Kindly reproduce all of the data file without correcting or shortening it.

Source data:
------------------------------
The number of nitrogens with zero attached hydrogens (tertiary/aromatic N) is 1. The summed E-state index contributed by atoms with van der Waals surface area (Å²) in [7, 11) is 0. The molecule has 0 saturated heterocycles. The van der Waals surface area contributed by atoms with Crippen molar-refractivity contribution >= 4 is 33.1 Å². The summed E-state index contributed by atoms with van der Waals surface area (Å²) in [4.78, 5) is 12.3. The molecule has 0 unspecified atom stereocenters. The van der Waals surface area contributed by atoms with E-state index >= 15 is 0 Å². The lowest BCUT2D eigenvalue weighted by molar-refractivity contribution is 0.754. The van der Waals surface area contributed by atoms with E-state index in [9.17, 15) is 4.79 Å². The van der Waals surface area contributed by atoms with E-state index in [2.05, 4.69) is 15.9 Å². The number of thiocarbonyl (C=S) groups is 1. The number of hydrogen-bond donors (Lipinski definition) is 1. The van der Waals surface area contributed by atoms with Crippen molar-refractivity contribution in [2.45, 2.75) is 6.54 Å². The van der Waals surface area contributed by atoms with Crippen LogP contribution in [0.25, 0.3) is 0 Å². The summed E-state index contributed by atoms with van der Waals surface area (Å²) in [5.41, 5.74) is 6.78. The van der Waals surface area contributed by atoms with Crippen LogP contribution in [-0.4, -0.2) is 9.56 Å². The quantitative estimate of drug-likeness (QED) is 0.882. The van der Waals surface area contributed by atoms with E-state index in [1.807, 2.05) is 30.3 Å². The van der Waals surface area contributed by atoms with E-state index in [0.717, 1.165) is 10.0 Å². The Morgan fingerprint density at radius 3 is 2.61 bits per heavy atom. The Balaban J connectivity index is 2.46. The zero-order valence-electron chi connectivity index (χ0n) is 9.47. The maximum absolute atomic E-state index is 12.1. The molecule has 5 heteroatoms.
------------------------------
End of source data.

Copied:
The number of nitrogens with zero attached hydrogens (tertiary/aromatic N) is 1. The summed E-state index contributed by atoms with van der Waals surface area (Å²) in [7, 11) is 0. The molecule has 0 saturated heterocycles. The van der Waals surface area contributed by atoms with Crippen molar-refractivity contribution >= 4 is 33.1 Å². The summed E-state index contributed by atoms with van der Waals surface area (Å²) in [4.78, 5) is 12.3. The molecule has 0 unspecified atom stereocenters. The van der Waals surface area contributed by atoms with E-state index >= 15 is 0 Å². The lowest BCUT2D eigenvalue weighted by molar-refractivity contribution is 0.754. The van der Waals surface area contributed by atoms with E-state index in [9.17, 15) is 4.79 Å². The van der Waals surface area contributed by atoms with E-state index in [2.05, 4.69) is 15.9 Å². The number of thiocarbonyl (C=S) groups is 1. The number of hydrogen-bond donors (Lipinski definition) is 1. The van der Waals surface area contributed by atoms with Crippen molar-refractivity contribution in [2.45, 2.75) is 6.54 Å². The van der Waals surface area contributed by atoms with Crippen LogP contribution in [0.25, 0.3) is 0 Å². The summed E-state index contributed by atoms with van der Waals surface area (Å²) in [5.41, 5.74) is 6.78. The van der Waals surface area contributed by atoms with Crippen LogP contribution in [-0.4, -0.2) is 9.56 Å². The quantitative estimate of drug-likeness (QED) is 0.882. The van der Waals surface area contributed by atoms with E-state index in [1.807, 2.05) is 30.3 Å². The van der Waals surface area contributed by atoms with E-state index in [0.717, 1.165) is 10.0 Å². The Morgan fingerprint density at radius 3 is 2.61 bits per heavy atom. The Balaban J connectivity index is 2.46. The zero-order valence-electron chi connectivity index (χ0n) is 9.47. The maximum absolute atomic E-state index is 12.1. The molecule has 5 heteroatoms.